The artworks of a newly discovered artist go on display tomorrow (11/6/2013) at the Wyly Community Art Center in Basalt. The 25 works by Winifred Carol Wyman are an explosion of luxuriant color. The paintings depict figures that alternate between ferocious and serene postures, all done with dauntless brushstrokes of thick heavy paint. The work commands a viewer’s attention. Aspen Public Radio's Roger Adams reports.
“Winifred is a very unique artist. She’s completely self-taught.”
That’s show curator, Dasa Bausova, she directs programs at the Wyly Community Arts Center.
“And, she’s painted for the last three years non-stop. She’s produced like three-hundred paintings. She’s able to access areas in her mind that normally one wouldn’t.”
This access to the mind is what countless artists, writers and poets have strived for over generations. The ability, as some artists put it, to return to a child-like state where their creativity is unencumbered by their conscious mind. The Art of Winifred, as the show is titled, is a display of a fierce inner child’s rebellion against restraint. In her case, it is unwilling restraint of two very different kinds.
First of all, Winifred Wyman rarely speaks, has been diagnosed with dementia and-or Alzheimer’s and paints on a turntable lying across the armrests of her wheelchair.
“She’s bed-ridden. She sits up to paint and one of the interesting things she does is she turns the piece as she paints; painting it upside down and sideways. And, they are figurative images, which, you know, if it was abstract then that would be easier to comprehend but there is some representation. And, they are so raw and powerful and emotive.”
What has only recently drawn the attention of collectors and curators like Bausova is the strength of Wyman’s images. Equally powerful though is her technique. Where most artists would paint a figure on an easel from a top to bottom perspective, Wyman is continually turning her paintings around using a 360-degree perspective. The paint is laid on heavy and it rests in swirls and peaks. She works as if she’s in a hurry and, in fact, just a few months ago began using two brushes at a time; each grasped in one hand.
While speech and mobility are failing her, Wyman’s communication is hardly disabled. The other restraint Wyman’s creativity is push back on is more internal says her son, Aspen Hair dresser and author, John Howard Wyman.
“Homicidal, suicidal, dementia, Alzheimer’s, schizophrenia and alcoholism.”
Five years ago Wyman was restrained against her will and placed in a nursing home. She was beaten and assaulted and then rescued by her sons one of whom lives here in the Roaring Fork Valley. John Howard Wyman wrote a book about his mother’s ordeal called Against Her Will. The book details how she was diagnosed with a list of mental ailments including dementia and given medications to calm her. Or, as John Wyman believes, to silence her.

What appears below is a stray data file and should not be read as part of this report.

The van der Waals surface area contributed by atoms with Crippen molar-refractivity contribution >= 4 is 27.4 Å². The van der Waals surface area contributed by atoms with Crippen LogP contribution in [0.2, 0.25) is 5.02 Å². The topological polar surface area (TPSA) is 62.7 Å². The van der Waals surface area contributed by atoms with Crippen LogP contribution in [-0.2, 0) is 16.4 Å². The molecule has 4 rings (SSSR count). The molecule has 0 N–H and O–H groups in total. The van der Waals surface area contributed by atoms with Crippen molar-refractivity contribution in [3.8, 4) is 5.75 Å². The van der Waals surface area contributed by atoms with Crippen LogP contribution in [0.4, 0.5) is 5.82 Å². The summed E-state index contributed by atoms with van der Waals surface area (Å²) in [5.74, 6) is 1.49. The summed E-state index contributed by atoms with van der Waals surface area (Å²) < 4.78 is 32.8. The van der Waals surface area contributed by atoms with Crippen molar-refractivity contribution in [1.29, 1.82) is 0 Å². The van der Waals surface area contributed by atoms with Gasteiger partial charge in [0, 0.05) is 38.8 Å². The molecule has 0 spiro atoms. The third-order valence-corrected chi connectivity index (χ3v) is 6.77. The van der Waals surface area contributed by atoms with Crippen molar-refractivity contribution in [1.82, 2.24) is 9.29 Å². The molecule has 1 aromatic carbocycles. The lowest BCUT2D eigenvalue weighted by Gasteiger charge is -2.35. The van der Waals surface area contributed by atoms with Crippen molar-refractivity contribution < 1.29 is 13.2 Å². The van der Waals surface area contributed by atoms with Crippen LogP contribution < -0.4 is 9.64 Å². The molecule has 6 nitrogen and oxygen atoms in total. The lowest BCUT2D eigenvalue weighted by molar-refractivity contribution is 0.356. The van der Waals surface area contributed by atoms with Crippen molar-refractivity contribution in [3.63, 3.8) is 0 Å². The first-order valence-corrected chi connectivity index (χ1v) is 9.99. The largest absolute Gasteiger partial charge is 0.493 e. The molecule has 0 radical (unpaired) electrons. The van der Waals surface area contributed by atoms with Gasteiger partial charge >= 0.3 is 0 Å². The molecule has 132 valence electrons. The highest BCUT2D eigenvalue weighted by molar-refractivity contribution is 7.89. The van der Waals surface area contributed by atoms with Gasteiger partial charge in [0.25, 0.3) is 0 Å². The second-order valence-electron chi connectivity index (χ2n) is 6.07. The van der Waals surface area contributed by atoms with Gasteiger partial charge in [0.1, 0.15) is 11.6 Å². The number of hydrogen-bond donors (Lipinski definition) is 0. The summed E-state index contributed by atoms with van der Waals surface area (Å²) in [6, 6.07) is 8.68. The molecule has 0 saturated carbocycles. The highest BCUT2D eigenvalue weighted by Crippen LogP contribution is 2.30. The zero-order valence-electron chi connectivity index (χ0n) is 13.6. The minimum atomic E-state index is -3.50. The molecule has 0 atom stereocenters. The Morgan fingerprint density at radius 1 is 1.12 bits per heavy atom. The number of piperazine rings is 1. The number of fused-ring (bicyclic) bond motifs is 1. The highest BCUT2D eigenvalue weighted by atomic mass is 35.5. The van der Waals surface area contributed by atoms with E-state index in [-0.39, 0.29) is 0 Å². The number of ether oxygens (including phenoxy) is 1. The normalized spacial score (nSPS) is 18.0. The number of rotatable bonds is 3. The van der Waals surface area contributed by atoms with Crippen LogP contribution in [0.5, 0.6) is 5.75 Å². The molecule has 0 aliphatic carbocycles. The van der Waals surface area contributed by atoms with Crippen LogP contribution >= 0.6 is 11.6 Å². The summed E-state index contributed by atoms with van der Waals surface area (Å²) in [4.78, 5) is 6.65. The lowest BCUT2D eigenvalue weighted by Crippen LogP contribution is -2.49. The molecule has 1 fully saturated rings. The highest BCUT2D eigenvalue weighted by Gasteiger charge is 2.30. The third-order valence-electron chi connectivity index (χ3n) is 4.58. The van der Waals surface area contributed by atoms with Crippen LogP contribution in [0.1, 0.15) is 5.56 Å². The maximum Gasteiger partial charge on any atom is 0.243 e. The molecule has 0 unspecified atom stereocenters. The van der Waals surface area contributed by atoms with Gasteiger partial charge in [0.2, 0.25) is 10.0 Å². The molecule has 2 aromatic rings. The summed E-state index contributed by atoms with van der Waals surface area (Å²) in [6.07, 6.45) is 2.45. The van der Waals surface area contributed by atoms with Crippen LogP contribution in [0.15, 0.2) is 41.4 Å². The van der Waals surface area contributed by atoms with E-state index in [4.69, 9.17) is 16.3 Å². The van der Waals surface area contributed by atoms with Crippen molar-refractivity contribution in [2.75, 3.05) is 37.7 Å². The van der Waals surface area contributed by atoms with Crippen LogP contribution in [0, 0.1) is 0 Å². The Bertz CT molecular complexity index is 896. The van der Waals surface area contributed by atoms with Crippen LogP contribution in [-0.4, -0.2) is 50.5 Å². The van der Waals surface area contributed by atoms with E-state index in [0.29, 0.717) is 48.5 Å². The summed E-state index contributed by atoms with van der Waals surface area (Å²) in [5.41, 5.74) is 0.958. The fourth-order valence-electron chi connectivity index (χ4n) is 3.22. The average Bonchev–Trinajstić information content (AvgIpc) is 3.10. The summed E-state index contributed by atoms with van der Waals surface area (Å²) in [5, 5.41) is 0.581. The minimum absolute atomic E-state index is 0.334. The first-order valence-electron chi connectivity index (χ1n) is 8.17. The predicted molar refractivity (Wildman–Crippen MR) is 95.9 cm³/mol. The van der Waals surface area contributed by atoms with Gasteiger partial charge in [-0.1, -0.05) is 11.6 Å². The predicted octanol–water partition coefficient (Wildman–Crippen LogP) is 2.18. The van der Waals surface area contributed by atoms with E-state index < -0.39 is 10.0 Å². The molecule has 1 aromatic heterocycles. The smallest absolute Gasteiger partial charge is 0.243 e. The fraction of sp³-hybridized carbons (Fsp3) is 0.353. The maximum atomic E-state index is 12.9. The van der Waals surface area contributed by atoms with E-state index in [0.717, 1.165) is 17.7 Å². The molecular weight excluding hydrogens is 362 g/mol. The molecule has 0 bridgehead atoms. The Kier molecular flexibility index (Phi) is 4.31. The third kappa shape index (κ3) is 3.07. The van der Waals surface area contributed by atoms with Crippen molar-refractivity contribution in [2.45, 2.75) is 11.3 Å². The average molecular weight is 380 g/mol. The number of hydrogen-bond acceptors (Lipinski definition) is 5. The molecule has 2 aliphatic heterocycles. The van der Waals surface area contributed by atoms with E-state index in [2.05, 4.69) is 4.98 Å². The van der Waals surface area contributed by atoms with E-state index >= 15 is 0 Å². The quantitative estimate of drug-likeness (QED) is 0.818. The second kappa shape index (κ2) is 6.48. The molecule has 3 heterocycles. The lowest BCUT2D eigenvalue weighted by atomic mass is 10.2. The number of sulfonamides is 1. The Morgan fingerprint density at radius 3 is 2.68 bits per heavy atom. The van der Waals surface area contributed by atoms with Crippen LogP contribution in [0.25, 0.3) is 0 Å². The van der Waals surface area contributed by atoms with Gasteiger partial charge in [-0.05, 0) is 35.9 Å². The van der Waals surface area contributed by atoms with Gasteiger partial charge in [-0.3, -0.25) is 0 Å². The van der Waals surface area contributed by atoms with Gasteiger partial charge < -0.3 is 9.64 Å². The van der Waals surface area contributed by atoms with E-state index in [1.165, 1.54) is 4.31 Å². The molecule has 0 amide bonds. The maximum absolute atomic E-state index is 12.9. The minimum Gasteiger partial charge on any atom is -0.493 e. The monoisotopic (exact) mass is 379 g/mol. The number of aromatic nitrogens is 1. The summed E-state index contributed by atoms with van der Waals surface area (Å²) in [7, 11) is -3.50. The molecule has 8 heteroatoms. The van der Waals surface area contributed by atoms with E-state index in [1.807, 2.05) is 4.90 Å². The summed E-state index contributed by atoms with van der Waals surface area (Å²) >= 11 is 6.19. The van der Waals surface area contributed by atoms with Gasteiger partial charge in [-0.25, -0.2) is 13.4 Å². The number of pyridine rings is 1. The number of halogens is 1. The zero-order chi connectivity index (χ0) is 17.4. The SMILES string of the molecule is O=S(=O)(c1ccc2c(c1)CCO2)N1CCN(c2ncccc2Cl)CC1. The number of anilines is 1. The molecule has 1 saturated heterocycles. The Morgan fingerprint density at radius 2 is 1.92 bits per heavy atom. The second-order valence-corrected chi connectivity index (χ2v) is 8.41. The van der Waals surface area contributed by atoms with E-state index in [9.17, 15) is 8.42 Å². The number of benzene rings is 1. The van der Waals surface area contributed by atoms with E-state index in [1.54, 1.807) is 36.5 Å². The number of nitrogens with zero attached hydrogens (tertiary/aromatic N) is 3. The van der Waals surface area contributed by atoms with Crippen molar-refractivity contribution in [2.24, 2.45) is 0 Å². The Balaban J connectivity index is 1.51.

“She couldn’t communicate, is what they were saying. She knew she wanted out.”
One day in 2009, John Wyman’s brother went to help his mother with some wash.
“And, they went out to do laundry, got in my brother’s car and she goes, ‘I want to go to Colorado, and he says ‘when?’ and she goes, ‘Right now.’”
She has been living here with John Wyman ever since. It was after her freedom and arrival in the Roaring Fork Valley that Winifred Wyman asked for brushes, paint and canvases.
“She speaks through her work. She didn’t do it for profit, she didn’t do it for fame, she did her artwork for herself. It used to take her about two and a half to three days to do a painting. I don’t remember seeing a lot of them, I was just keeping her busy. I’d put them on top of the refrigerator to dry and she start her next one. And, I didn’t always look at them very close.”
Now many people are looking closely at Winifred Wyman’s artwork. Collectors have begun buying and she is the subject of her first retrospective exhibition opening Tuesday (11/6/2013) in Basalt.
Curator Dasa Bausova says the work stands on its own and is not getting attention because of Wyman’s personal back story.
“No, no. That’s just an added fascination. But they are definitely powerful images in and of themselves. It was just such a great discovery.”
John Wyman has been living with these paintings for three years, watching them being created and finding space in the house for his mother’s growing assemblage. He says he is often in awe.
“I knew I liked what she did. I didn’t know it was as remarkable as other people are starting to say now.”
The Art of Winifred: A Retrospective opens tomorrow (11/6/2013) at the Wyly Community Art Center in Basalt and will be on display through late December (12/19/2013.) An opening reception will be held this Friday evening (11/8/2013.)
Full interview with John Howard Wyman:
Full Interview with Dasa Bausova:
John Howard Wyman book - Against Her Will:
Wyly Community Art Center: